Its doors haven’t been open since 1992, parts of the walls are coming down and the linoleum is cracked and shattered. Windows are boarded up but you can still see a little of the institution it once was. Originally called the State Sanatorium for tuberculosis patients, today we’re exploring the San Haven Sanatorium in North Dakota, a place with more than a few skeletons in its closet.
The sanatorium first opened its doors in 1912, when an epidemic of tuberculosis was ravaging the states and a hospital out of the way in the Turtle Mountains was necessary for the growing local population. The first year it was open, it housed 12 patients. In 1922, it was reported that they housed 140 patients in the same facilities. The population constantly grew throughout its life as a tuberculosis hospital until nearly 400 patients were crammed into the halls.
After a vaccine for tuberculosis was discovered, the hospital shifted its purpose to one of caring for the mentally ill. The new psychiatric hospital opened its doors in the 1960s, servicing thousands of patients considered “disturbed” during its tenure. Rumors were that this was a very unhappy time behind the doors of the hospital. Due to low staffing, high population, and the nearly barbaric methods used on mental patients, the sanitarium struggled to keep on top of the mounting chaos. The population eventually got as high as 1500, the primary focus of the hospital was treating developmentally disabled adults and children alike. With reports of many deaths in the hospital while it was open, it’s no surprise that the location is considered one of the most haunted places in North Dakota.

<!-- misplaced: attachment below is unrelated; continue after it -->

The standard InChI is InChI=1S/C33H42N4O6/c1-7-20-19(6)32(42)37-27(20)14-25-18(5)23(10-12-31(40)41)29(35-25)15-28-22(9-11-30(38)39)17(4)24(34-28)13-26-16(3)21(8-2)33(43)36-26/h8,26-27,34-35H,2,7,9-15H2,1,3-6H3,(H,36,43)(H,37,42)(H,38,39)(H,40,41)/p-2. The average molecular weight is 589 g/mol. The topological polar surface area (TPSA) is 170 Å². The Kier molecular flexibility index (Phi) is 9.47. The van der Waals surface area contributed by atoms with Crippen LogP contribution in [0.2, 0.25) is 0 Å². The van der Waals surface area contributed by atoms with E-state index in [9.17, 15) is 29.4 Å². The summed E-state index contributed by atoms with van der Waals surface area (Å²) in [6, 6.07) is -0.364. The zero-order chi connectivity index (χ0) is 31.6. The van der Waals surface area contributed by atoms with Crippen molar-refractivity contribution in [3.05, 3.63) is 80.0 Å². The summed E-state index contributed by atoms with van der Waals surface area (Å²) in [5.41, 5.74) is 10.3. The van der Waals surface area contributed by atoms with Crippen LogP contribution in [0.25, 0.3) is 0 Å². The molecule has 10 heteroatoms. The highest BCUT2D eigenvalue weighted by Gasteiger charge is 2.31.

Closed in 1987 for good, the San Haven Sanitarium now sits abandoned, the land beneath it being owned by the Turtle Mountain Band of Chippewa. The foundation is crumbling and it’s ill advised to actually visit the hospital, due to many safety hazards inside the abandoned building.
A particularly tragic event happened in 2001, when a young boy spent his halloween ghost hunting in the sanitarium. The boy tripped and fell into an open elevator shaft, dying immediately on impact. Some say the boy who searched for ghosts found them in the halls and he joined them as another spirit of the sanitarium. Brave visitors have left flowers and other mementos at the entrance of the elevator shaft, remembering him and the tragedy that took place while exploring the sprawling buildings.
Legends from the locals say that the abandoned building takes on its own activity at night, the laughter of children being heard near the child wing, shadow figures following you through the wreckage, and even a full bodied apparition reported by two teenagers. They said they saw a nurse, walking around as if checking on patients that are long gone. Again, it’s not advisable to visit by any means without permission or proper safety gear. Urban exploring can be dangerous if not taken seriously. But if you want to meet the ghosts of the former sanatorium, be sure to bring a gift to keep the spirits happy and keep note of parts of the building that are unsafe to enter.
From 1912 to 1987, this building housed thousands of patients, and a few that stuck around after their passing. Many people were treated here with whatever science was available at the time, and very few checked out of the mental institution when it was at its peak. Today, all that’s left is crumbling remains and a few ghost stories.
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Born in Death Valley and raised on the prairie, Deborah is a Wyoming-based paranormal researcher and a senior at the University of Wyoming, studying Communication. Her interests lie in folklore, history, rhetorical analysis and research. With an obvious love for ghost stories, frequently those interests combine with her work on Ghostlandia.